Law of the European Community

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Pearson/Longman, 2003 - Law - 527 pages
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This text seeks to demystify European Community Law by placing it within a UK context wherever possible to demonstrate the importance of European institutions as a source of domestic law. Community topics are illustrated as far as possible by decisions of the ECJ referred by UK courts, and each major area of substantive law is explored by way of its implementation in the UK. The first section focuses on the institutions and general principles of EC law in some depth while sections two to four focus on the main principles of substantive law: the free movement of persons and services, and rights of establishment; the free movement of goods; and competition law. - New sections added to accommodate the anticipated coming into force of the Treaty of Nice including implications of the Treaty for an enlarged Community and the current timetable for enlargement to possibly 21 Member States in 2004. - Consideration of Europe's role in a globalised world post-September 11. - Extensive discussion of new caselaw including a new and possibly defining case on European citizenship (Grzelczyk, case C-184/99) - New case on the definition of 'worker' (Ghislain Leclere, case C-43/99) - New case on per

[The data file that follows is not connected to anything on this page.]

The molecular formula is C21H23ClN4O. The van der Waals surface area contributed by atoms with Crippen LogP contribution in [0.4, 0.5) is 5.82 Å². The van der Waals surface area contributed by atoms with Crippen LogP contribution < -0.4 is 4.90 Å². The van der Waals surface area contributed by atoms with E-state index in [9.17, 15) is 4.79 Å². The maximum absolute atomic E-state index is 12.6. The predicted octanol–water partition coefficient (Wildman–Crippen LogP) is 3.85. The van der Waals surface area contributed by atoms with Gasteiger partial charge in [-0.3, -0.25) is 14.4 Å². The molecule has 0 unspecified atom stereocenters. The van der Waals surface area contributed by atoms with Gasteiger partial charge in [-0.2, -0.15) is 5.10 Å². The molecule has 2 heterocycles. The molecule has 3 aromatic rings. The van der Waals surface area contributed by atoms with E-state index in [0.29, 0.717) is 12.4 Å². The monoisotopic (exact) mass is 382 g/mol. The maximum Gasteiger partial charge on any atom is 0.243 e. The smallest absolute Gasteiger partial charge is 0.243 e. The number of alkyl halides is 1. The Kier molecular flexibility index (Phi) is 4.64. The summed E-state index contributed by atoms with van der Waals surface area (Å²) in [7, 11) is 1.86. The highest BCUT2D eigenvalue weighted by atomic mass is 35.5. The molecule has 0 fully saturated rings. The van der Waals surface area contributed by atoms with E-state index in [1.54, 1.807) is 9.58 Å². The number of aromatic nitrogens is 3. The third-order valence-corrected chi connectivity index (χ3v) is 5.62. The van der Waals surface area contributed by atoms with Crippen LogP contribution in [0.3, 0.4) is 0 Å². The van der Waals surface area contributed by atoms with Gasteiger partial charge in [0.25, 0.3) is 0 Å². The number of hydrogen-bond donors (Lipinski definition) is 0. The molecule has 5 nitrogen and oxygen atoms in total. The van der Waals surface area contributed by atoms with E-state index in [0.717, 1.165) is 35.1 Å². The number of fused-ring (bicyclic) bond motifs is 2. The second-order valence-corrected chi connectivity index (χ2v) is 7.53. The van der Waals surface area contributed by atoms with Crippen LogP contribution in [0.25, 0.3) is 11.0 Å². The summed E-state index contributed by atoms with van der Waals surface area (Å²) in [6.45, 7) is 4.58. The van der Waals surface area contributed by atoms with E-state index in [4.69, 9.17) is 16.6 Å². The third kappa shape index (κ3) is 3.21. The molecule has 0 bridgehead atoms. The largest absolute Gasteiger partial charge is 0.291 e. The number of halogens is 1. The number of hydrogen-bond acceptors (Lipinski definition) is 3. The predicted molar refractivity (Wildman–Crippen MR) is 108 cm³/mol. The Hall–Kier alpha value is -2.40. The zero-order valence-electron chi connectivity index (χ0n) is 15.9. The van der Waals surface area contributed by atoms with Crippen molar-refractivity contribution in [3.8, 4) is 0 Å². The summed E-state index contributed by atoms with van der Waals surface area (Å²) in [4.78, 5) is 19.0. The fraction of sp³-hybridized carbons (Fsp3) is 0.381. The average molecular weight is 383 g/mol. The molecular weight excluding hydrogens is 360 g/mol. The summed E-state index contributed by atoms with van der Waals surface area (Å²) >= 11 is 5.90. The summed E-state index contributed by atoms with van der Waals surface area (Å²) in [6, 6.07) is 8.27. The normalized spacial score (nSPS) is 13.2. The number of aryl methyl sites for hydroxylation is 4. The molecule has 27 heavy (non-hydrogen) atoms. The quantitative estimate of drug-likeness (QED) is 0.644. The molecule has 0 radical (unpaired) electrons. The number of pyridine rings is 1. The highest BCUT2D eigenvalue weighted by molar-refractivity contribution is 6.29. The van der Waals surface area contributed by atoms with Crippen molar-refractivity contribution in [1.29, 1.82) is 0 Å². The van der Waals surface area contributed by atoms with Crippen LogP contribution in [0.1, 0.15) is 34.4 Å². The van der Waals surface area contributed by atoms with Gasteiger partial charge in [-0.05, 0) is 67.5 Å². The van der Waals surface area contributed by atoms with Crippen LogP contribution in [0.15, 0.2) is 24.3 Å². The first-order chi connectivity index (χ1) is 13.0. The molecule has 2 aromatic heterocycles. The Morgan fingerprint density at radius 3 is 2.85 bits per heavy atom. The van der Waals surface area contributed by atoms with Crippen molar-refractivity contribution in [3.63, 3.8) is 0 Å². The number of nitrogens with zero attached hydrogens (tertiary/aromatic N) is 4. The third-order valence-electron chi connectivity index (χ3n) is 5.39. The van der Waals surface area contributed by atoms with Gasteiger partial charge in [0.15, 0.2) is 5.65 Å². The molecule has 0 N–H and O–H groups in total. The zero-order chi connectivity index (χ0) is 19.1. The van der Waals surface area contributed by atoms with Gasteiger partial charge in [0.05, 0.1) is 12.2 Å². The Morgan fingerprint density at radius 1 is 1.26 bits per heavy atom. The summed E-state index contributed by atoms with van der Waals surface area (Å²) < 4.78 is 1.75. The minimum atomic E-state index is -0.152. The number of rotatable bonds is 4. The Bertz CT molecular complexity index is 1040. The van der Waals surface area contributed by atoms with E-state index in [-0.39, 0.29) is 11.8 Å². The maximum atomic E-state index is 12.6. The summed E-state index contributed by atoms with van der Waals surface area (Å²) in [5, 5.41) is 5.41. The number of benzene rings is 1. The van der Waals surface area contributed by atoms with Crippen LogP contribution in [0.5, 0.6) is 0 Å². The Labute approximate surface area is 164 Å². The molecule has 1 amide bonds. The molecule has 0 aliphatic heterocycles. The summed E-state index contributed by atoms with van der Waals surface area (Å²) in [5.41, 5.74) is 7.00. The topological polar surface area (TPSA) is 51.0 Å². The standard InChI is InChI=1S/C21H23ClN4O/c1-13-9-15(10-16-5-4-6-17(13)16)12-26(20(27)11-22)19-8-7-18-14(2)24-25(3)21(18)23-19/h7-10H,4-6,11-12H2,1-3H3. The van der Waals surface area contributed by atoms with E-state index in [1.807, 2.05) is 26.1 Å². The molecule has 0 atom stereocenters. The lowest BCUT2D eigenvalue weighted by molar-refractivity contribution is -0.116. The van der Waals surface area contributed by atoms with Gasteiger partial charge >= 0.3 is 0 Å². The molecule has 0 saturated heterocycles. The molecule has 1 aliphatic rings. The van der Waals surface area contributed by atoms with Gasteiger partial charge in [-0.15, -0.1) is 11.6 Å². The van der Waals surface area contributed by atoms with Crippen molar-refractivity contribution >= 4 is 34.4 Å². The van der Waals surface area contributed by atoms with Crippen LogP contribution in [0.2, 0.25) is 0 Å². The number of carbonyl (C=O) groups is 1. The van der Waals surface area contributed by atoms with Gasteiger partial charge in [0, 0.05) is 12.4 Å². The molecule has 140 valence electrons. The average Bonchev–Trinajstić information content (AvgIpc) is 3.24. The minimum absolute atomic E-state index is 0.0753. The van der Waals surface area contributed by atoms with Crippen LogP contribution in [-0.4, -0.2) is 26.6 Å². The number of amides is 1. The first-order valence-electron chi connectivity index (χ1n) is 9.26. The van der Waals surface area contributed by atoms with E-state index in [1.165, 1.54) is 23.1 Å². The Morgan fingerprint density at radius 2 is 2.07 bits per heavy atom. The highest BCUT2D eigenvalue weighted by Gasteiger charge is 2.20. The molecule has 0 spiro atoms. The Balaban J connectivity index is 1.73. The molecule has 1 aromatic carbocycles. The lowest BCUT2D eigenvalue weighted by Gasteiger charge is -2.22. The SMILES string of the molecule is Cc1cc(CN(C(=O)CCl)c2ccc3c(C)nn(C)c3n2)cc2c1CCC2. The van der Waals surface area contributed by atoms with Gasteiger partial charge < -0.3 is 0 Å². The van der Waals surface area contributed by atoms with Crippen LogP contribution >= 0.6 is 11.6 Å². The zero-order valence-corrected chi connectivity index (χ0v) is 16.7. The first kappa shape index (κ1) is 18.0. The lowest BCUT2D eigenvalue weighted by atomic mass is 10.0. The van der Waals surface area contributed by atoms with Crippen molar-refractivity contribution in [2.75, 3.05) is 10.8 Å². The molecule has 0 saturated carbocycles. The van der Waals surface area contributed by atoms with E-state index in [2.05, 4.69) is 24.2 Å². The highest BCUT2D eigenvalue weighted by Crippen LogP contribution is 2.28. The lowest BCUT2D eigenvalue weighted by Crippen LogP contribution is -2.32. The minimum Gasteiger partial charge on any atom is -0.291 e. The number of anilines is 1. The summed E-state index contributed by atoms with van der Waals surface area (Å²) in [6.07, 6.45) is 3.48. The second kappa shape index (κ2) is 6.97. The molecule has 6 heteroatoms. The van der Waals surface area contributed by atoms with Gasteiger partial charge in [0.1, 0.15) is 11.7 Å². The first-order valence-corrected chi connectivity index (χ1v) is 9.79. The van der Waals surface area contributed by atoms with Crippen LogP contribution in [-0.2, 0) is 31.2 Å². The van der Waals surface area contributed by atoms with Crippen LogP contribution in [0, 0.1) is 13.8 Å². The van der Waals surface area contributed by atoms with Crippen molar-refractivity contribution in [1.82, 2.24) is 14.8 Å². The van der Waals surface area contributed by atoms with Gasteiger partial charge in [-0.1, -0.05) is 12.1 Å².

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About the author (2003)

Christopher Vincenzi was formerly Visiting Lecturer in European Law at the University of Huddersfield.

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